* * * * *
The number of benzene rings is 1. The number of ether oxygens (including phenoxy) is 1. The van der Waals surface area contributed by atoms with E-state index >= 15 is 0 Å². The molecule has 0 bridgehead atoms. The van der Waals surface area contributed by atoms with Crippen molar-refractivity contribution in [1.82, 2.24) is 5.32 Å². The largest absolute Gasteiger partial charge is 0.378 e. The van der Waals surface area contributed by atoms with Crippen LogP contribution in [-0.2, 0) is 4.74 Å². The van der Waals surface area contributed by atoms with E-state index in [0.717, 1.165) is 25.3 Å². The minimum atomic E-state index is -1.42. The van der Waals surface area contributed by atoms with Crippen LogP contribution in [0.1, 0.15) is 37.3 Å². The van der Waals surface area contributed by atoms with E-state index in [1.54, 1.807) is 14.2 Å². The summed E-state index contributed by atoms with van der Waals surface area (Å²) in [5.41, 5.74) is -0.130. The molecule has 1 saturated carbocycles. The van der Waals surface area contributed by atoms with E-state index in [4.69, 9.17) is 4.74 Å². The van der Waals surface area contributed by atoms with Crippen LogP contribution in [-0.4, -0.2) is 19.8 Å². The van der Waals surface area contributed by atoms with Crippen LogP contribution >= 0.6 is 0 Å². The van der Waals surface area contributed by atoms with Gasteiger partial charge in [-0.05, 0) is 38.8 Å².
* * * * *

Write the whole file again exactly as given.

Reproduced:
The number of benzene rings is 1. The number of ether oxygens (including phenoxy) is 1. The van der Waals surface area contributed by atoms with E-state index >= 15 is 0 Å². The molecule has 0 bridgehead atoms. The van der Waals surface area contributed by atoms with Crippen molar-refractivity contribution in [1.82, 2.24) is 5.32 Å². The largest absolute Gasteiger partial charge is 0.378 e. The van der Waals surface area contributed by atoms with Crippen LogP contribution in [-0.2, 0) is 4.74 Å². The van der Waals surface area contributed by atoms with E-state index in [0.717, 1.165) is 25.3 Å². The minimum atomic E-state index is -1.42. The van der Waals surface area contributed by atoms with Crippen LogP contribution in [0.1, 0.15) is 37.3 Å². The van der Waals surface area contributed by atoms with E-state index in [1.54, 1.807) is 14.2 Å². The summed E-state index contributed by atoms with van der Waals surface area (Å²) in [5.41, 5.74) is -0.130. The molecule has 1 saturated carbocycles. The van der Waals surface area contributed by atoms with E-state index in [4.69, 9.17) is 4.74 Å². The van der Waals surface area contributed by atoms with Crippen LogP contribution in [-0.4, -0.2) is 19.8 Å². The van der Waals surface area contributed by atoms with Crippen LogP contribution >= 0.6 is 0 Å². The van der Waals surface area contributed by atoms with Gasteiger partial charge in [-0.05, 0) is 38.8 Å².